Voice/Vision Holocaust Survivor Oral History Archive

Esther Feldman Icikson - October 23 & 29, November 5 & 12, 2001

Religious Life in Siberia

So people treated you well there.

Oh yes. People were very sweet to me. I, I cannot say a bad word about people.

So, was there ever any anti-Semitism there?

I don't rememb...not in Siberia,

Not in Siberia...

I really don't remember. In, in Central Asia, in Comintern--but not in Siberia. Um, we all lived under very difficult circumstances, whether we were Jewish or not. And people were very sweet. I'll never forget that soup. I mean, God bless them even today wherever they are, their children or grandchildren. It was such a beautiful thing to do. They had very little. It was only one duck, you know. And they invited me and they gave me some soup. They didn't give it to my brother or my sister, because they were already supposed to be big kids. I was the little one.

How many other Jews lived in this small area do you think?

Oh, I don't know.

Were there religious services ever?

I don't think so. I don't remember, maybe there were. But don't forget, my dad wasn't there so uh, we weren't involved.


I don't remember.

What about Pesach or Rosh Hashanah?

Well, Rosh Hashanah I remember, Pesach I don't remember, but Rosh Hashanah I remember, the first Rosh Hashanah. I think we were there one Rosh Hashanah. My mom covered--I can remember this--didn't have a table, but we had my daddy's sewing machine. And the old s...you know, there is a table for a sewing machine. There's half a table and then there goes the, the sewing machine itself. My mom covered that sewing machine table with a little tablecloth and we had a soup that she made out of beans. I think she received a package from back home.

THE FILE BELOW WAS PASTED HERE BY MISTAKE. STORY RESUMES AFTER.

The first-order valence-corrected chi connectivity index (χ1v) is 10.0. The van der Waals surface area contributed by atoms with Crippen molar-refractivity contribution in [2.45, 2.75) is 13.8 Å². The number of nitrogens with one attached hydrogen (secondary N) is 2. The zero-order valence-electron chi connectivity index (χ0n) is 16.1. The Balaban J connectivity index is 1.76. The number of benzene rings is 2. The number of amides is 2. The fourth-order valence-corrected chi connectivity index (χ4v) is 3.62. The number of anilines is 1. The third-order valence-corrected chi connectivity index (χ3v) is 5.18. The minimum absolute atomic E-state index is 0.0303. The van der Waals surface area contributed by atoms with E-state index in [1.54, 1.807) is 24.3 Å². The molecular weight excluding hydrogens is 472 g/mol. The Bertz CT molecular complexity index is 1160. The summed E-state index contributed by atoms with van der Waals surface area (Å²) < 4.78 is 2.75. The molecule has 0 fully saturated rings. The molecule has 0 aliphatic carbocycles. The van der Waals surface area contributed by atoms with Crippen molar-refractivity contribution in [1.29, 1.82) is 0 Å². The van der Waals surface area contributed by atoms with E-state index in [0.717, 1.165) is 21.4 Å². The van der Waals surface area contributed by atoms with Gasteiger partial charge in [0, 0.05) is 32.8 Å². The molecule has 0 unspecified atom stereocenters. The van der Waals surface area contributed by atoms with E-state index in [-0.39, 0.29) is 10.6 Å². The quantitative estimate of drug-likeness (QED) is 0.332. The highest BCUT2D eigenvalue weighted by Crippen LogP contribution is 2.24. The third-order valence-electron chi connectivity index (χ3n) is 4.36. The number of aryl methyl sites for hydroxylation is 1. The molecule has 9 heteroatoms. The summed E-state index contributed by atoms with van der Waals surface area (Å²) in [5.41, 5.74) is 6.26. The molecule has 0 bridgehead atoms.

From back home?

Yes, I think so.

What year was this?

This is when we just arrived in Siberia, I think so.

Nineteen-forty maybe.

Nineteen-forty. And she made a soup with--where she got the flour, I don't know--she made little noodles, squares like and we ate that.

Was there a seder?

No, we--I don't remember a seder in Siberia. We had a seder in Central Asia, but not...

Because your father was there.

My dad was there, yeah. But in Siberia I don't remember a seder. But I tell you one thing, there was Passover because my grandma did not eat anything but potatoes. We were there Passover. We ate, but my grandma did not. She ate only the potatoes. My mom went bought a bag of potatoes and that's what she ate.

And on Yom Kippur?

I don't remember. I don't remember the holidays.

You don't know if they fasted or not.

My mother probably did, I don't remember that. Yeah, I don't remember that. I don't remember the holidays in Siberia at all. But I do remember that it was--my mom bentshed ??? it was Rosh Hashanah. And I do remember that my grandma ate only potatoes because there was nothing else to eat on uh, Passover.

Did she bentsh on Shabbos too?


She did.

I think so. But there was no, there was no candles. She would um, I think she would cut a potato and put a drop of oil in it and put a wick in it, yeah.

Potatoes came in very handy at times.

Well, it was the main source of food in, in Siberia was potatoes. We were glad to have it. We didn't have it all the time, by the way. There were uh, other things to eat uh, that was actually healthy. Uh, turnips. Big turnips like this. And, uh...

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